At the March meeting of the Seattle Weblogger Meetup Group, we talked about online identity issues as they pertain to blogging. At least half of the people at the table said they were blogging anonymously. Some of them were convinced their identities were completely secure; others suspected they were vulnerable to being outed.
The issue of blogging and online identity comes up quite often in my work. Last year I was asked to copy edit text for a corporate website and was concerned when I saw bios for the company’s multi-millionaire executives that included the names of their young children, and way too much information about the families’ neighborhoods and hobbies.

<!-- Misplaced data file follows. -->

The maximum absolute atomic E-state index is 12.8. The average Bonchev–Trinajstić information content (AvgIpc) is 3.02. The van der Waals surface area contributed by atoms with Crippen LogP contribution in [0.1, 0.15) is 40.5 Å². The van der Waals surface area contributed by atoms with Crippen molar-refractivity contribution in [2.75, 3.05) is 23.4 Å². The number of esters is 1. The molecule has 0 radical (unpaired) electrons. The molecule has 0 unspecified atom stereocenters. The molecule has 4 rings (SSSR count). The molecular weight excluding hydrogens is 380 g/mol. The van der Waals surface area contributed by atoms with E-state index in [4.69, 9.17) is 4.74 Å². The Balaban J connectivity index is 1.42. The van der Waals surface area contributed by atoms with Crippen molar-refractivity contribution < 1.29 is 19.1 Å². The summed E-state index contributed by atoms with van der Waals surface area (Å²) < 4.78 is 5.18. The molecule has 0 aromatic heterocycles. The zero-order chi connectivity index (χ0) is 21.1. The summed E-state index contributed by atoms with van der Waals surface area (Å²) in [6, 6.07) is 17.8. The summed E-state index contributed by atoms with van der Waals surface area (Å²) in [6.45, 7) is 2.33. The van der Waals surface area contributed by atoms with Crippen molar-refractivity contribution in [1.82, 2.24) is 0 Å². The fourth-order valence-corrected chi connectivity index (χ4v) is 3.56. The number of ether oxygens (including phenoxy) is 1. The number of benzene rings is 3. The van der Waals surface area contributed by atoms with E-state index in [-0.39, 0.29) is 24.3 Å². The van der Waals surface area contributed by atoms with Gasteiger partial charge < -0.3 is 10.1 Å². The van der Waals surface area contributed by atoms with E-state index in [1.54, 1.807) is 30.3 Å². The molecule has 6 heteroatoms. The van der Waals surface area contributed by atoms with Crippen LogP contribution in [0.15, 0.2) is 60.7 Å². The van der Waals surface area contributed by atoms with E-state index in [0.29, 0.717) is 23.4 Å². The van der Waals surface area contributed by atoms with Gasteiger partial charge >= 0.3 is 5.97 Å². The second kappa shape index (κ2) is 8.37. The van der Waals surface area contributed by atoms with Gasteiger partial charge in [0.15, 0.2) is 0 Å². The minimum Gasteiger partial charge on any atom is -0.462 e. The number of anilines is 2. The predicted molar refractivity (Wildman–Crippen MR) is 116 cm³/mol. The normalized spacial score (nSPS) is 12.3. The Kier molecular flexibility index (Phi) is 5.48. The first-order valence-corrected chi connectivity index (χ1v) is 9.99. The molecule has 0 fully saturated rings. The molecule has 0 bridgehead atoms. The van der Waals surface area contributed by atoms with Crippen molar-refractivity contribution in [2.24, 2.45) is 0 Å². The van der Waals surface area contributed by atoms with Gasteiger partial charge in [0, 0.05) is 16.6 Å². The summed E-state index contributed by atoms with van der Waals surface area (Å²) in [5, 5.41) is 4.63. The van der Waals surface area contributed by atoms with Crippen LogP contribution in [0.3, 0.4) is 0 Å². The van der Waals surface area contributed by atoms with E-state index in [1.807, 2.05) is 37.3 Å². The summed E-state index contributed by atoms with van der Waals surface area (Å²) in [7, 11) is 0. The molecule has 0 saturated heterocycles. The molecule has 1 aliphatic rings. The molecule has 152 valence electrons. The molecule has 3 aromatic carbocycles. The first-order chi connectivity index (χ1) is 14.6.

More recently, a writer friend of mine found out that a reader had complained to his publisher about a political opinion he’d expressed in a photo caption. It turned out that the reader had found the captioned photo not in his published work, but fairly deep in the author’s personal website.
As an arts critic and essayist long before I’d ever heard of blogging, I’ve written a number of pieces that refer to my personal life. I suppose that some of the things I’ve revealed could offend some potential client and, in that sense, come back to bite me. But I don’t think it would be much more than a gentle nibble.